The rest of us have decades of quality material available to view on physical media. I have boxes of DVDs - classic TV and movies. Hollywood can shovel out dreadful woke remakes all it wants. I'll stick with the originals. Buy them now, whilst you can. Streaming is easy to censor.

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Most of the Benny Hill stuff would create megastorms of offended social media snoflakes

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Thouroughly Modern Millie

Ironic, considering the American government is literally playing "Thoroughly Modern Millie" on the international stage.

One of my favourite comedies, 'Carry On Up the Khyber'. Maybe all the 'Carry On' movies and many other comedies.

I'm absolutely shocked how much the Carry On movies are now censored on TV. With the exception of that iconic exercising scene in Camping, Barbara Windsor's scenes have been edited and she is mostly dressed in those films now. And that Bristol's Bouncing Baby Food scene in Carry On Again Doctor was totally butchered.

4 ( +4 / -0 )

"Up the Khyber Pass" is hilarious, probably the best Carry On film, but the gags include ones powered by casual racism. The much later "Indiana Jones and the Temple of Doom" is worse, the whole thing is built around exaggerated tropes, and that film certainly wouldn't be made now. It had to be made in Sri Lanka because the Indian government said it was racist and offensive at the time. That was their 1980s verdict, not some woke revisionism forty years later.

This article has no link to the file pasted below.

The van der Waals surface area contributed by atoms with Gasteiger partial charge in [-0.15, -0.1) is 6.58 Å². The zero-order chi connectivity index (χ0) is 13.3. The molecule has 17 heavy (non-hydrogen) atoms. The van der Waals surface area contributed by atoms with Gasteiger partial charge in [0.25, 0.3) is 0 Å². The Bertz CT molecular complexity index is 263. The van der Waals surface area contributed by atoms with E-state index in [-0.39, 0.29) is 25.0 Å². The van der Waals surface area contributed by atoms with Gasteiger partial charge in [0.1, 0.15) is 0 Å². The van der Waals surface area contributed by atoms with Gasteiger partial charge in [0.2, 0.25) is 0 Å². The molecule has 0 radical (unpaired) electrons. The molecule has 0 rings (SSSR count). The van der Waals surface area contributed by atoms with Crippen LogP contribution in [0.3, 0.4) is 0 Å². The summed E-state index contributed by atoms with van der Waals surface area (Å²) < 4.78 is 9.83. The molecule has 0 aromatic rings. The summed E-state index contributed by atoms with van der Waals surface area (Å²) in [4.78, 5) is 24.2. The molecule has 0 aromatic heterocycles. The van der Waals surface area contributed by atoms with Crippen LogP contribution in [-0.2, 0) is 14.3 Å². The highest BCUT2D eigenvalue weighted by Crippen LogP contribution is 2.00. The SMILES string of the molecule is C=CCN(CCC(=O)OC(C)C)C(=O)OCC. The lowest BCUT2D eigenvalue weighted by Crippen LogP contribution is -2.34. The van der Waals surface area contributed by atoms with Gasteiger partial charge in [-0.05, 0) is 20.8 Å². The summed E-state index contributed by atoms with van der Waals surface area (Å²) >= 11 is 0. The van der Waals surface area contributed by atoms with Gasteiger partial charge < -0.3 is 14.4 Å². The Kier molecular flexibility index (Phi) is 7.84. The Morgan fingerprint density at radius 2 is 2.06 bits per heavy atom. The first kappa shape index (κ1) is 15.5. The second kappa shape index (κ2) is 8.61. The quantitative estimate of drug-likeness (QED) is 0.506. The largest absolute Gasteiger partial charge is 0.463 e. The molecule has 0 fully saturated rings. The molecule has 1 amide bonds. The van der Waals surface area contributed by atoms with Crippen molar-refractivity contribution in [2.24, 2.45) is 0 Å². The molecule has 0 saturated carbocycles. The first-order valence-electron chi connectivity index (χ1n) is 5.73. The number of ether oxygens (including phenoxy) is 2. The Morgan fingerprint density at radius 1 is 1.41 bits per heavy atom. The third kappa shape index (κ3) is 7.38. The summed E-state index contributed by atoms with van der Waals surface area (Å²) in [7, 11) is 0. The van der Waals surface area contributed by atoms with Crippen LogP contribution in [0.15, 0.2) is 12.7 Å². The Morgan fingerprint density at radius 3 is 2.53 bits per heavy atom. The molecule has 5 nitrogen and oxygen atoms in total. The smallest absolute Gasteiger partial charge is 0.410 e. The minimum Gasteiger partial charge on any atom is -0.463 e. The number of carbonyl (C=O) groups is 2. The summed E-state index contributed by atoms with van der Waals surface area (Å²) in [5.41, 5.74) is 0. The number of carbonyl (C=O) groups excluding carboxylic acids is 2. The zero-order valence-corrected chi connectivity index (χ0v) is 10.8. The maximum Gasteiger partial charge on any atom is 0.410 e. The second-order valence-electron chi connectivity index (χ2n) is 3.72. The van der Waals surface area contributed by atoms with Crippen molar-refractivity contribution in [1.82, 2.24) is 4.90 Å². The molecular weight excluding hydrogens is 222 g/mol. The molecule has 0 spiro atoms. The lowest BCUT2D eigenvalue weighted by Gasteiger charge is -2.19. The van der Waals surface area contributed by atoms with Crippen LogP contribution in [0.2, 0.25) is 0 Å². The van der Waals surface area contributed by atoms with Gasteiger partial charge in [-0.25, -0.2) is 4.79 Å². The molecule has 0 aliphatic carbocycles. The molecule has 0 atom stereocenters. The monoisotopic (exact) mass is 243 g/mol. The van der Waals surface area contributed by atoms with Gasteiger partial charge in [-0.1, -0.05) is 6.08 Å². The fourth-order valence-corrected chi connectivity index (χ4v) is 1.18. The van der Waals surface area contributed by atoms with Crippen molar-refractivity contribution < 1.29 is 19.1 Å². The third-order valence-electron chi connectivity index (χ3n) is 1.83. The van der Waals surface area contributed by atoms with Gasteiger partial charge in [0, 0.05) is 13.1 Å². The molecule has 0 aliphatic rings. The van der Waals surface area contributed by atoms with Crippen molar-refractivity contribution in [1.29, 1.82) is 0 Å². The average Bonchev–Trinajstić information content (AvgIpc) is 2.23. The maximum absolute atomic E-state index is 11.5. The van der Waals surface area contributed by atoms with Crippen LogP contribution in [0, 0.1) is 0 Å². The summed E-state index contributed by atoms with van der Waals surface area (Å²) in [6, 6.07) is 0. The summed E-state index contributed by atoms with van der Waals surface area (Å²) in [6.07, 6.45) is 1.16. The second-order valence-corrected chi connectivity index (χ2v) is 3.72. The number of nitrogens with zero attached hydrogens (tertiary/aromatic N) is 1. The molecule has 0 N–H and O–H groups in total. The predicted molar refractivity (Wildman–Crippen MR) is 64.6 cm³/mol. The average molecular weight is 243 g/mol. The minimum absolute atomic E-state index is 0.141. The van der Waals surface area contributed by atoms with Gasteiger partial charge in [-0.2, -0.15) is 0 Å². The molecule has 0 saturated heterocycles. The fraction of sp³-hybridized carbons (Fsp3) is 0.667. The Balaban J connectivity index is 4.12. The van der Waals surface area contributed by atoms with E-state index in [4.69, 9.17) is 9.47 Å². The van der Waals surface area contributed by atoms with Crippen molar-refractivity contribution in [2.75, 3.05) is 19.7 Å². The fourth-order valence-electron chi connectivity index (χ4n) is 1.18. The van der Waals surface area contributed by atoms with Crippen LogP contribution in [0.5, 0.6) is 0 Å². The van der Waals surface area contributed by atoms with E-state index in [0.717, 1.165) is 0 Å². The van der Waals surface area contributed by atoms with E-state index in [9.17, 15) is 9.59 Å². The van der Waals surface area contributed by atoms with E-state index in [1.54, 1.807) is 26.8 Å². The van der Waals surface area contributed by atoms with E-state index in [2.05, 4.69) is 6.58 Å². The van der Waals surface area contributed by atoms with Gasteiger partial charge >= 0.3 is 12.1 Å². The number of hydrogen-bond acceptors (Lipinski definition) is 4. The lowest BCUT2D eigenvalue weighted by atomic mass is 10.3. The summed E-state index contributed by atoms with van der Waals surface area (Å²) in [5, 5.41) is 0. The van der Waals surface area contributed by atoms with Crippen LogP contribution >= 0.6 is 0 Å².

As it happens, my nine-year-old daughter asked me today why Bowser in the Mario games kidnaps Peach and doesn't just get Mario if its Mario he wants to fight. I tried to tell her that there used to be lots of stories where a strong boy would go and save a weak girl. It's not something I've ever thought about, but maybe Mario would not be made with that kind of backstory now.

3 ( +4 / -1 )

I guess, without exemptions every older movie and even all those already censored new ones of our times have the one or other scene that can be complained about, if someone is interested and focusing on such complaining instead of just watching and enjoying.

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Everything is a product of its time.

Great movies like Slapshot or Bad News Bears wouldn’t work as remakes today, but not because of offensive material.

There are far more offensive movies still being made now in the Mel Brooks tradition of offending everyone.

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Pretty much any comedy made more than ten years ago.

-1 ( +2 / -3 )

Too many to list. We are living in something like early Soviet times, when only approved themes may be shown.

You could start by naming a few - those that are those you strongly feel should still be made today but can't because of the politically correct dogma of the "liberal elite".

Of course you don't name them because it would just reveal what your point is - tacit approval of the casual racism that was present in so many movies from previous eras.

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I'm absolutely shocked how much the Carry On movies are now censored on TV. With the exception of that iconic exercising scene in Camping, Barbara Windsor's scenes have been edited and she is mostly dressed in those films now.